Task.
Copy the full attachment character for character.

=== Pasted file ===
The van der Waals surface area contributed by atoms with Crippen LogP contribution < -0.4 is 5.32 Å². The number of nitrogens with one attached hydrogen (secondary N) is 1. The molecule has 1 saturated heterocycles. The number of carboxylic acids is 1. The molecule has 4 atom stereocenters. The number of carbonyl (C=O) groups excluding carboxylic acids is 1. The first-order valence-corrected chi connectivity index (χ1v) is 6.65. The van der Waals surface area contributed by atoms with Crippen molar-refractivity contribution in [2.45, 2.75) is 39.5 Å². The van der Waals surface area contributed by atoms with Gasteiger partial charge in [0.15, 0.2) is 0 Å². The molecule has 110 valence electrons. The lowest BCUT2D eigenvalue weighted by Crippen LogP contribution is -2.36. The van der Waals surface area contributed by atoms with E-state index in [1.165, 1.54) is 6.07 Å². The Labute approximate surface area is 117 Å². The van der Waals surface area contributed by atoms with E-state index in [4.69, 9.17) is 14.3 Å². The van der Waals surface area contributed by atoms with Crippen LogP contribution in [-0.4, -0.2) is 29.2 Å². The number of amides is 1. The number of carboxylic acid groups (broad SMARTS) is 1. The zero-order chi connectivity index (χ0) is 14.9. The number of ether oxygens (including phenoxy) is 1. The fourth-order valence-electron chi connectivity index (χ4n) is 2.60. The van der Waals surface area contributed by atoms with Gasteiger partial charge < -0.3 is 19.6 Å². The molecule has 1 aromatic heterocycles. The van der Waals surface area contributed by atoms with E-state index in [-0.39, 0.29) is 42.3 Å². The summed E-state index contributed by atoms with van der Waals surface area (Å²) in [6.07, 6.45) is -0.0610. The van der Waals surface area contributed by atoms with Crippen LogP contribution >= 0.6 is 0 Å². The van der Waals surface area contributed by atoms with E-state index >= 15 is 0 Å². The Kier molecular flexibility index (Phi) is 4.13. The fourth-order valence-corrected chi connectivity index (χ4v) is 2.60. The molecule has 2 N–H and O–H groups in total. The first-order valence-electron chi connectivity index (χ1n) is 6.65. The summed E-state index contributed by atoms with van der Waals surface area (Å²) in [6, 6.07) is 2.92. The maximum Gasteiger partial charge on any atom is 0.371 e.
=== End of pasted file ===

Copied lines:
The van der Waals surface area contributed by atoms with Crippen LogP contribution < -0.4 is 5.32 Å². The number of nitrogens with one attached hydrogen (secondary N) is 1. The molecule has 1 saturated heterocycles. The number of carboxylic acids is 1. The molecule has 4 atom stereocenters. The number of carbonyl (C=O) groups excluding carboxylic acids is 1. The first-order valence-corrected chi connectivity index (χ1v) is 6.65. The van der Waals surface area contributed by atoms with Crippen molar-refractivity contribution in [2.45, 2.75) is 39.5 Å². The van der Waals surface area contributed by atoms with Gasteiger partial charge in [0.15, 0.2) is 0 Å². The molecule has 110 valence electrons. The lowest BCUT2D eigenvalue weighted by Crippen LogP contribution is -2.36. The van der Waals surface area contributed by atoms with E-state index in [1.165, 1.54) is 6.07 Å². The Labute approximate surface area is 117 Å². The van der Waals surface area contributed by atoms with E-state index in [4.69, 9.17) is 14.3 Å². The van der Waals surface area contributed by atoms with Crippen LogP contribution in [-0.4, -0.2) is 29.2 Å². The number of amides is 1. The number of carboxylic acid groups (broad SMARTS) is 1. The zero-order chi connectivity index (χ0) is 14.9. The number of ether oxygens (including phenoxy) is 1. The fourth-order valence-electron chi connectivity index (χ4n) is 2.60. The van der Waals surface area contributed by atoms with Gasteiger partial charge < -0.3 is 19.6 Å². The molecule has 1 aromatic heterocycles. The van der Waals surface area contributed by atoms with E-state index in [-0.39, 0.29) is 42.3 Å². The summed E-state index contributed by atoms with van der Waals surface area (Å²) in [6.07, 6.45) is -0.0610. The van der Waals surface area contributed by atoms with Crippen LogP contribution >= 0.6 is 0 Å². The van der Waals surface area contributed by atoms with E-state index >= 15 is 0 Å². The Kier molecular flexibility index (Phi) is 4.13. The fourth-order valence-corrected chi connectivity index (χ4v) is 2.60. The molecule has 2 N–H and O–H groups in total. The first-order valence-electron chi connectivity index (χ1n) is 6.65. The summed E-state index contributed by atoms with van der Waals surface area (Å²) in [6, 6.07) is 2.92. The maximum Gasteiger partial charge on any atom is 0.371 e.